Absolutely, brother. So, getting into what you've got planned for this year because it's still relatively early as we get into late spring and early summer, what do you have coming up? From my understanding, your next show is at Sonoma's with Station. Is that right?
Yeah, we're on the bill with Station. Dave Dillman is throwing that show, it's at Sonoma's on June 17th. We're totally looking forward to it, we're stoked. We have big respect for Station, they just got off a really successful appearance at M3 this year and I know they've got a lot of fans and they're a great band. We're happy to be on that bill with them. We know a lot of people are going to come out to support us and support them so it's going to be a great time, a great party and a great show. I'm really looking forward to it.
We also have a radio appearance next Friday on Toxic Radio with Fishman. I don't know if we're playing or not. Sometimes we do an acoustic set but we might just be going up to promote some stuff and talk about the album.
So, the next local show is the Sonoma's show but we're not taking on a whole lot right now in the area because we don't want to over expose and we're also working on more recordings. We've got another E.P. and it could be done today. We just got our final mixes back from Josh Clark, he records and mixes our music. He's also in another killer Baltimore band called Seventh Seal. So, we've got new music on the way and then we've got another batch so a lot of things we're trying to get done here and we're dong a music video.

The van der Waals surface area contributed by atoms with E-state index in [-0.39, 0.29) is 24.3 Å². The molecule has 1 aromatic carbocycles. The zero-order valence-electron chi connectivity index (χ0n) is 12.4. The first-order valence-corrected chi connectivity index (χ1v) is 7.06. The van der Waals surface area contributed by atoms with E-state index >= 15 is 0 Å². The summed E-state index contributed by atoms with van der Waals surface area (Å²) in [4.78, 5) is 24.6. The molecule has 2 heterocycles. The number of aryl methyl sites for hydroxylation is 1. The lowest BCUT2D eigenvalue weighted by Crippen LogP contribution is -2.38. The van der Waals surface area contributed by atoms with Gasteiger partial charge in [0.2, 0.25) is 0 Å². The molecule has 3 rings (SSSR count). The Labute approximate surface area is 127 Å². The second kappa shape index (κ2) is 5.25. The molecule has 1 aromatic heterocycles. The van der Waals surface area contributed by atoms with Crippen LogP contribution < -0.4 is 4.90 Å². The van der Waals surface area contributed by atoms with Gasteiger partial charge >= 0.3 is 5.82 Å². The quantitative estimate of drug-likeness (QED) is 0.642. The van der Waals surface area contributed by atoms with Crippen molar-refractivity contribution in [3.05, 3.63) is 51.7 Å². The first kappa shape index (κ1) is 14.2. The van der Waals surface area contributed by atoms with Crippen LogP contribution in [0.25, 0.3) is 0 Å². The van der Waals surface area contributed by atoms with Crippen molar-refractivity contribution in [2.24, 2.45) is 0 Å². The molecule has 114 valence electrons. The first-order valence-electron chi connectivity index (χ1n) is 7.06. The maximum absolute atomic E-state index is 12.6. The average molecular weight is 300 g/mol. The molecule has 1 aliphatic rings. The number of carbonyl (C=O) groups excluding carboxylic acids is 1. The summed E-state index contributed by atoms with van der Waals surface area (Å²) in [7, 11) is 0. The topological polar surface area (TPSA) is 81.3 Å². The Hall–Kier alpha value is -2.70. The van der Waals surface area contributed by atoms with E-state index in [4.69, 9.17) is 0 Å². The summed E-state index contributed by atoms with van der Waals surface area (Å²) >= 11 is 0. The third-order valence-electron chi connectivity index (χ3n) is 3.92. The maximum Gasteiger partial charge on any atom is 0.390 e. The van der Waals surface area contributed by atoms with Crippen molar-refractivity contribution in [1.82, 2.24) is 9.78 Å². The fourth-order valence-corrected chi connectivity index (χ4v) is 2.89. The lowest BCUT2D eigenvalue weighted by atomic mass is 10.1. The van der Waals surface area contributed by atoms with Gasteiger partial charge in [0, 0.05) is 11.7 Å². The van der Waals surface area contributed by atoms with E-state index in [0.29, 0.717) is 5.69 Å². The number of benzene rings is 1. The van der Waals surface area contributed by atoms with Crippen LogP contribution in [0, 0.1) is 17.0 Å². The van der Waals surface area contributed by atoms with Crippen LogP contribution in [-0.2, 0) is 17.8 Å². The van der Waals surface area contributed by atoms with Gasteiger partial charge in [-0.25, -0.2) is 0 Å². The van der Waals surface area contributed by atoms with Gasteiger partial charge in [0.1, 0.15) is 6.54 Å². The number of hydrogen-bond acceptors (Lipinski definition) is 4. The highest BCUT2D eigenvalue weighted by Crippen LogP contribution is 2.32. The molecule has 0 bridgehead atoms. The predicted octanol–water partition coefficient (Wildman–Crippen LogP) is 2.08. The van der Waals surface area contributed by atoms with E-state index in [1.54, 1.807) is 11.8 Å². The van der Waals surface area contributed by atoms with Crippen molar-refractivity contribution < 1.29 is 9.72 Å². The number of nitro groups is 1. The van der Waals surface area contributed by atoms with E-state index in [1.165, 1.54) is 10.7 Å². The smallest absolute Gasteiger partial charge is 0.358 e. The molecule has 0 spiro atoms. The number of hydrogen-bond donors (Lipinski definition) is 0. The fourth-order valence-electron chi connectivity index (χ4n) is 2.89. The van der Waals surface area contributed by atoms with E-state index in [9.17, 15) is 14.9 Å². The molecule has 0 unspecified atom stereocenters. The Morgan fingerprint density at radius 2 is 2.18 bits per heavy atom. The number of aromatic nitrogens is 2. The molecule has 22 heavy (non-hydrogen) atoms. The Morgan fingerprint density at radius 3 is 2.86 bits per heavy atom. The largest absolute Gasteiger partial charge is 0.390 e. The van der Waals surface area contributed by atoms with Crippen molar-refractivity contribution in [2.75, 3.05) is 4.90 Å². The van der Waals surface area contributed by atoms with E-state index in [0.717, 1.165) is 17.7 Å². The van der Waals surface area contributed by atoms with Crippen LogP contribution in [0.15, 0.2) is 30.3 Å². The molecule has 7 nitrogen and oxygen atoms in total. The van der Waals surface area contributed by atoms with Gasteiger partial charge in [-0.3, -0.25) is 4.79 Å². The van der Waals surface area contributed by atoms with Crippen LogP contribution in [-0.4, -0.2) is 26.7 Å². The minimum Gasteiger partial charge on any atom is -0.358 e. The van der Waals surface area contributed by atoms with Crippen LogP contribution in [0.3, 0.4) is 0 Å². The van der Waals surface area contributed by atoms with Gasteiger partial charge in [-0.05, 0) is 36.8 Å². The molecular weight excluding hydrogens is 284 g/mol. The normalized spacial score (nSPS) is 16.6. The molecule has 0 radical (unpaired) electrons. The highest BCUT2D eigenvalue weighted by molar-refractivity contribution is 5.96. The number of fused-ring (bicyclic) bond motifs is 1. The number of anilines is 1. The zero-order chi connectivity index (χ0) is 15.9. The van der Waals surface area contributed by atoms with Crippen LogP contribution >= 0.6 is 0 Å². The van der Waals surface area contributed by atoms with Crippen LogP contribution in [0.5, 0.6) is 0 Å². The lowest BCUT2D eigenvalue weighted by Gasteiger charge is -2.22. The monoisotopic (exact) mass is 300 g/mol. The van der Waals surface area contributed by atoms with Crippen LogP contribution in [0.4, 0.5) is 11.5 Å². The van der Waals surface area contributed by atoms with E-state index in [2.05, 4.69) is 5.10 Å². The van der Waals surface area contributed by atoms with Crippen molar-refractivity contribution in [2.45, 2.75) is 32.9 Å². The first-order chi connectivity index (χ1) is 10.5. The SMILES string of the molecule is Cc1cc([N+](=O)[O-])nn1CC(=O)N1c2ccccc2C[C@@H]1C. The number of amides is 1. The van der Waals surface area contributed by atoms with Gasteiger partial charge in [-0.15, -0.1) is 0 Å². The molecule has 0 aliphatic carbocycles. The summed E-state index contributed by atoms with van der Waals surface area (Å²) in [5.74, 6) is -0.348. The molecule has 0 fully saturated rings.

What song are you doing the music video for?
"A Beautiful Lie." Hopefully we'll do two but we're kicking off with that one. We started filming this weekend so we'll probably need another weekend to finish up. After that I think we'll have another video and then another E.P.. So, we'll get some more songs out there for everyone.
As a closer, a little teaser, since you were talking about all that new music that you have completed, can we expect the new E.P. later this year or are you going to dedicate 2017 to Agents Of Absolution?
It's definitely this year. We're not looking to put it out right away. It's 99.9% finished but just released Agents so we'll sit on that for another month maybe two and then release this one and then possibly release the third one towards the fall, maybe early winter. What I'd like to do is put them all on a compilation CD and do some vinyl copies as well. If my dream comes to total fruition I also want to put it on cassette and 8-Track. [Laughs] I know vinyl is do-able so that is something that I'd be pretty happy about. 8-Tracks and cassettes might be a little more difficult. So, we're looking at least at a CD and vinyl compilation. So, it's, kind of, like a trilogy we're looking to do and that's our plan for 2017.
Chris, this has been great. I hope you had a good time and thanks so much for sitting with me for a bit.
Yeah, of course. Thanks, Jay.